Now, zoom in again. Don't look at the cards as a whole, but try to detect what section of the image relates better with the way you are feeling or where you are. Each card represents a stage, and every stage has different steps. You can't cover them all at once. Each card can be brief as a single letter or dense as a whole book. Let your intuition decide how much of the card you need at every specific situation. You will know that there is more in the card for you as soon as you see it.
Any lesson you will learn from the cards using this method will be unique, different from anybody's opinion on Tarot. They will be YOUR lessons. For time to time you will feel the urge of reading more about the origins, mythology, and occult symbolism of Tarot. Do it. It is fascinating. There is a lot of knowledge out there! Go, read all the books you can, talk to other people and share what you know. Most important, share your doubts. Then, go back to the cards. Do an amnesic act of humility and look at them again, trying to forget what you have read and all you have been told; and as soon as you stop looking for opinions, you will start receiving insights.
Tarot is a lifetime task, and I don't want to take too much of your time. You have a lot to do! I just want to give you the basics, the minimum necessary to get you going. The only book you really need to learn Tarot is the pack of cards, and still, If I were to tell you that everything you need is there, I would be lying. The cards are only the wick that ignites the fire. Everything you need to learn to read Tarot is IN YOU.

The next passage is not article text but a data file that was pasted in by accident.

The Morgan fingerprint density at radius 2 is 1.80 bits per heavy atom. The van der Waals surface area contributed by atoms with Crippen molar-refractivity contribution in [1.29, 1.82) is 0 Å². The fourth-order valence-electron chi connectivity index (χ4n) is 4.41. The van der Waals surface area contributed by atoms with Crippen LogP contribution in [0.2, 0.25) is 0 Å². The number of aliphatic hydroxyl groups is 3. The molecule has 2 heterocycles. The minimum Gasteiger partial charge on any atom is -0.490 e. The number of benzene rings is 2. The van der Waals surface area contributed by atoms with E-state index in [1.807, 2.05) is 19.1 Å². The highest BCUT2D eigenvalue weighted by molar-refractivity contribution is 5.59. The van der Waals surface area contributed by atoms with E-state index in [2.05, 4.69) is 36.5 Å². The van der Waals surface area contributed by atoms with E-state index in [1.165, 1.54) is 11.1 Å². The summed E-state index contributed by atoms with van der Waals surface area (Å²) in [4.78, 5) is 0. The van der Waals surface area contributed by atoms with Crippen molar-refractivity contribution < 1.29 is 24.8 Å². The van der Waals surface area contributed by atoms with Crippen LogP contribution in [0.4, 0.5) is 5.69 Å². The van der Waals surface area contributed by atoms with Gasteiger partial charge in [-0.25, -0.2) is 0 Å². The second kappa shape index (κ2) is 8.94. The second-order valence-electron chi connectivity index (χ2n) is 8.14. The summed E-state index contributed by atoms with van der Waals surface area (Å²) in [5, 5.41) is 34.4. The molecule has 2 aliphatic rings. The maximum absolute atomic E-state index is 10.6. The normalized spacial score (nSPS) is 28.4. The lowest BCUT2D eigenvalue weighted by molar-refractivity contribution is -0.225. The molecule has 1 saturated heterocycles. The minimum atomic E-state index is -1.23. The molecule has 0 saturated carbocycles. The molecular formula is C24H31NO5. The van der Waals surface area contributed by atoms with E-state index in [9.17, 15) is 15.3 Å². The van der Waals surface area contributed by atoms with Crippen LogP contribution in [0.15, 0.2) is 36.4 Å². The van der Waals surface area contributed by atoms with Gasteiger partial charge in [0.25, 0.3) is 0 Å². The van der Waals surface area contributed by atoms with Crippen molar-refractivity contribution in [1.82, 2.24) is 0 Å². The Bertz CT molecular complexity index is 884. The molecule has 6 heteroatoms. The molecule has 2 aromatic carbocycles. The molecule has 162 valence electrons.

One last thing: don't be afraid of looking at Tarot. These cards are a tool for meditation, not a creepy toy for doomsayers. If we think that the "Future" is something that will happen to us, we will always be afraid of looking ahead; but if we see the future as something we do, something we create, then we will face it with excitement. Use tarot to envision the future you want for yourself. Choose a card that feels like you want to feel, a card that looks like that very thing you want to achieve, and look at it. Imagination precedes reality. Imagine your future through the card. As soon as that vision gets solid in your mind, zoom out, add more cards to create the story of the future you decided to work on. Envision that future in the most detailed way possible and let Tarot be your map.
Look at the cards, and as long as you remain honest, you will always be right. Just remember to keep at hand your common sense and your good humor. In the same way that many people see Tarot as an answering machine, I humbly submit that it is an endless source of questions. By pondering these questions we can learn a lot about ourselves, because we can only see in the cards what we already have inside. So, don't blame the cards if you decide to quit your job, leave your husband or abandon your cat; and take what you see with a pinch of salt. All what we can tell about Tarot, plus all of what Tarot can tell us, from generation to generation since the beginning of time, and forever and ever, has to be seen as a big, fat, "maybe"...
And isn't a "maybe" the best possible invitation to keep looking?